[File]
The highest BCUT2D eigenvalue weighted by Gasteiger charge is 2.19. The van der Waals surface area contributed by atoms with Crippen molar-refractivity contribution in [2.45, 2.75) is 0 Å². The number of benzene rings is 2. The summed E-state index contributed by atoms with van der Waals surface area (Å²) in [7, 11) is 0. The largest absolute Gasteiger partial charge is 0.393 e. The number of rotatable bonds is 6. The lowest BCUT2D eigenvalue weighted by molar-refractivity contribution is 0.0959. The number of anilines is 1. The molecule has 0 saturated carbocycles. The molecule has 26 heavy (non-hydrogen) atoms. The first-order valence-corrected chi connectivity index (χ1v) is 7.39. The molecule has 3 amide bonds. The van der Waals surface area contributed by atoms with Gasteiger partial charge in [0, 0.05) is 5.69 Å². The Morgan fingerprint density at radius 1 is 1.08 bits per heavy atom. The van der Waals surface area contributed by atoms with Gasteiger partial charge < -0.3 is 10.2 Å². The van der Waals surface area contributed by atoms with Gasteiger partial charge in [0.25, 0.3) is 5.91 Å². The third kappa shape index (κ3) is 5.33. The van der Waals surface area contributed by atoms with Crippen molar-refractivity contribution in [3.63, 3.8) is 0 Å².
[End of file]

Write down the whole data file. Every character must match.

The highest BCUT2D eigenvalue weighted by Gasteiger charge is 2.19. The van der Waals surface area contributed by atoms with Crippen molar-refractivity contribution in [2.45, 2.75) is 0 Å². The number of benzene rings is 2. The summed E-state index contributed by atoms with van der Waals surface area (Å²) in [7, 11) is 0. The largest absolute Gasteiger partial charge is 0.393 e. The number of rotatable bonds is 6. The lowest BCUT2D eigenvalue weighted by molar-refractivity contribution is 0.0959. The number of anilines is 1. The molecule has 0 saturated carbocycles. The molecule has 26 heavy (non-hydrogen) atoms. The first-order valence-corrected chi connectivity index (χ1v) is 7.39. The molecule has 3 amide bonds. The van der Waals surface area contributed by atoms with Gasteiger partial charge in [0, 0.05) is 5.69 Å². The Morgan fingerprint density at radius 1 is 1.08 bits per heavy atom. The van der Waals surface area contributed by atoms with Gasteiger partial charge < -0.3 is 10.2 Å². The van der Waals surface area contributed by atoms with Gasteiger partial charge in [0.25, 0.3) is 5.91 Å². The third kappa shape index (κ3) is 5.33. The van der Waals surface area contributed by atoms with Crippen molar-refractivity contribution in [3.63, 3.8) is 0 Å².